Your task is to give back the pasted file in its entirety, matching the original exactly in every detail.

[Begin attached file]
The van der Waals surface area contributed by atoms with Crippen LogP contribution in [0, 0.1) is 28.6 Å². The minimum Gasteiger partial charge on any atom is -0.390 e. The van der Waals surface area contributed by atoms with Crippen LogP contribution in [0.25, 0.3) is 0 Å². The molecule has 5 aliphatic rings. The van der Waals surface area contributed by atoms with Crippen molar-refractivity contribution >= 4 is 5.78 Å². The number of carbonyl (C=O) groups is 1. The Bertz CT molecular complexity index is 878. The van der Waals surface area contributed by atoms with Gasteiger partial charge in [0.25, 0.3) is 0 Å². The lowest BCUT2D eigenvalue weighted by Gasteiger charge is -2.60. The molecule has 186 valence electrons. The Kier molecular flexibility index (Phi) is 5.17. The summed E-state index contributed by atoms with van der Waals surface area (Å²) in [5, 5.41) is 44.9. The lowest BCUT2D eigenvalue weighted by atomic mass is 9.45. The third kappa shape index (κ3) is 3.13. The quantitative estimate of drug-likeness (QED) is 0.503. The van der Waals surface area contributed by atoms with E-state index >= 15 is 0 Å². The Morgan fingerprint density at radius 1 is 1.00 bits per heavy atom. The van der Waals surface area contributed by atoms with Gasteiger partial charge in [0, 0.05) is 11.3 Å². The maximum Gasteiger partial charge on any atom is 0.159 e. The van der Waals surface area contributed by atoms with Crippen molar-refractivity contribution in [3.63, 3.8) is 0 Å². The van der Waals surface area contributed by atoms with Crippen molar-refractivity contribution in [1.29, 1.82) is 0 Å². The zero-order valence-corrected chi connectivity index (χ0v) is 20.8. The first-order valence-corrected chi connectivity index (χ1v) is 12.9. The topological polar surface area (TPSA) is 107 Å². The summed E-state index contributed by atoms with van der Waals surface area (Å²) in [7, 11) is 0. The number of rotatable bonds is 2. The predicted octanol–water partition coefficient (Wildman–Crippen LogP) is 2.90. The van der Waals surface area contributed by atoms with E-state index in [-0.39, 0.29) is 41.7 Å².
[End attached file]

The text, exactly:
The van der Waals surface area contributed by atoms with Crippen LogP contribution in [0, 0.1) is 28.6 Å². The minimum Gasteiger partial charge on any atom is -0.390 e. The van der Waals surface area contributed by atoms with Crippen LogP contribution in [0.25, 0.3) is 0 Å². The molecule has 5 aliphatic rings. The van der Waals surface area contributed by atoms with Crippen molar-refractivity contribution >= 4 is 5.78 Å². The number of carbonyl (C=O) groups is 1. The Bertz CT molecular complexity index is 878. The van der Waals surface area contributed by atoms with Gasteiger partial charge in [0.25, 0.3) is 0 Å². The lowest BCUT2D eigenvalue weighted by Gasteiger charge is -2.60. The molecule has 186 valence electrons. The Kier molecular flexibility index (Phi) is 5.17. The summed E-state index contributed by atoms with van der Waals surface area (Å²) in [5, 5.41) is 44.9. The lowest BCUT2D eigenvalue weighted by atomic mass is 9.45. The third kappa shape index (κ3) is 3.13. The quantitative estimate of drug-likeness (QED) is 0.503. The van der Waals surface area contributed by atoms with E-state index >= 15 is 0 Å². The Morgan fingerprint density at radius 1 is 1.00 bits per heavy atom. The van der Waals surface area contributed by atoms with Gasteiger partial charge in [0, 0.05) is 11.3 Å². The maximum Gasteiger partial charge on any atom is 0.159 e. The van der Waals surface area contributed by atoms with Crippen molar-refractivity contribution in [3.63, 3.8) is 0 Å². The van der Waals surface area contributed by atoms with Crippen molar-refractivity contribution in [1.29, 1.82) is 0 Å². The zero-order valence-corrected chi connectivity index (χ0v) is 20.8. The first-order valence-corrected chi connectivity index (χ1v) is 12.9. The topological polar surface area (TPSA) is 107 Å². The summed E-state index contributed by atoms with van der Waals surface area (Å²) in [7, 11) is 0. The number of rotatable bonds is 2. The predicted octanol–water partition coefficient (Wildman–Crippen LogP) is 2.90. The van der Waals surface area contributed by atoms with E-state index in [-0.39, 0.29) is 41.7 Å².